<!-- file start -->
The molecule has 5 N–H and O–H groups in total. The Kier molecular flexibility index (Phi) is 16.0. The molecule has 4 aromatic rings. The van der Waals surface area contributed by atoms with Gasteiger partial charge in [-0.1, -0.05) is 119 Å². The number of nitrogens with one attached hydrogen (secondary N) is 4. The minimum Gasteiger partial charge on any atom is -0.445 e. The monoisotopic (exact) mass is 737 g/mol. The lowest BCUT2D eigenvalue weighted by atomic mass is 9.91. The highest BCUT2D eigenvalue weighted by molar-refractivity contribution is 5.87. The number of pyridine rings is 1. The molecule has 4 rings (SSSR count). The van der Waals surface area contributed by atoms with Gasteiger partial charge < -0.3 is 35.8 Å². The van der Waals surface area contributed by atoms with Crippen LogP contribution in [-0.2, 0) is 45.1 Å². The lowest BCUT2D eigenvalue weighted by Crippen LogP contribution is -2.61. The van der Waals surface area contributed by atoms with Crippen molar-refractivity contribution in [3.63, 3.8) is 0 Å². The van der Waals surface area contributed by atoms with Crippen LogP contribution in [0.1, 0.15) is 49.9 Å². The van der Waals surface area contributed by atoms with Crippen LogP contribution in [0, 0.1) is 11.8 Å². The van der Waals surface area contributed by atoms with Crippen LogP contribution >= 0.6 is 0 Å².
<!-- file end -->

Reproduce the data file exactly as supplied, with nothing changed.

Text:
The molecule has 5 N–H and O–H groups in total. The Kier molecular flexibility index (Phi) is 16.0. The molecule has 4 aromatic rings. The van der Waals surface area contributed by atoms with Gasteiger partial charge in [-0.1, -0.05) is 119 Å². The number of nitrogens with one attached hydrogen (secondary N) is 4. The minimum Gasteiger partial charge on any atom is -0.445 e. The monoisotopic (exact) mass is 737 g/mol. The lowest BCUT2D eigenvalue weighted by atomic mass is 9.91. The highest BCUT2D eigenvalue weighted by molar-refractivity contribution is 5.87. The number of pyridine rings is 1. The molecule has 4 rings (SSSR count). The van der Waals surface area contributed by atoms with Gasteiger partial charge < -0.3 is 35.8 Å². The van der Waals surface area contributed by atoms with Crippen LogP contribution in [-0.2, 0) is 45.1 Å². The lowest BCUT2D eigenvalue weighted by Crippen LogP contribution is -2.61. The van der Waals surface area contributed by atoms with Crippen molar-refractivity contribution in [3.63, 3.8) is 0 Å². The van der Waals surface area contributed by atoms with Crippen LogP contribution in [0.1, 0.15) is 49.9 Å². The van der Waals surface area contributed by atoms with Crippen LogP contribution in [0, 0.1) is 11.8 Å². The van der Waals surface area contributed by atoms with Crippen LogP contribution >= 0.6 is 0 Å².